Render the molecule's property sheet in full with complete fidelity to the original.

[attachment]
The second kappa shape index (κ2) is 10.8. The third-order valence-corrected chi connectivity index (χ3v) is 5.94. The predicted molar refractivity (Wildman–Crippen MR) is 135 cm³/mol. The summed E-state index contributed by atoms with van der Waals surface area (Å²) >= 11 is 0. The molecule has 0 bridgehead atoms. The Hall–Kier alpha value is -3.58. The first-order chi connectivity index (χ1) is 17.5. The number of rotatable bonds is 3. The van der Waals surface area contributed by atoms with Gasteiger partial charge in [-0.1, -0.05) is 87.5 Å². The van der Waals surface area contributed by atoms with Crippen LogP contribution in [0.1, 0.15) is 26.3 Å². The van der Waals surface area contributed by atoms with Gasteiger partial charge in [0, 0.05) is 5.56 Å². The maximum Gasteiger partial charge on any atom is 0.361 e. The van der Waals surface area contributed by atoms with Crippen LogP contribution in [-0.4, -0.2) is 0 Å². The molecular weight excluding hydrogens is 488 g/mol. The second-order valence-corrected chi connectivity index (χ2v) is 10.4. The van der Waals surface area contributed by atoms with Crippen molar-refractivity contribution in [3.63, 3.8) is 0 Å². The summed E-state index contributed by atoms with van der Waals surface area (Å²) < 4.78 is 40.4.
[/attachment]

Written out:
The second kappa shape index (κ2) is 10.8. The third-order valence-corrected chi connectivity index (χ3v) is 5.94. The predicted molar refractivity (Wildman–Crippen MR) is 135 cm³/mol. The summed E-state index contributed by atoms with van der Waals surface area (Å²) >= 11 is 0. The molecule has 0 bridgehead atoms. The Hall–Kier alpha value is -3.58. The first-order chi connectivity index (χ1) is 17.5. The number of rotatable bonds is 3. The van der Waals surface area contributed by atoms with Gasteiger partial charge in [-0.1, -0.05) is 87.5 Å². The van der Waals surface area contributed by atoms with Crippen LogP contribution in [0.1, 0.15) is 26.3 Å². The van der Waals surface area contributed by atoms with Gasteiger partial charge in [0, 0.05) is 5.56 Å². The maximum Gasteiger partial charge on any atom is 0.361 e. The van der Waals surface area contributed by atoms with Crippen LogP contribution in [-0.4, -0.2) is 0 Å². The molecular weight excluding hydrogens is 488 g/mol. The second-order valence-corrected chi connectivity index (χ2v) is 10.4. The van der Waals surface area contributed by atoms with Crippen molar-refractivity contribution in [3.63, 3.8) is 0 Å². The summed E-state index contributed by atoms with van der Waals surface area (Å²) < 4.78 is 40.4.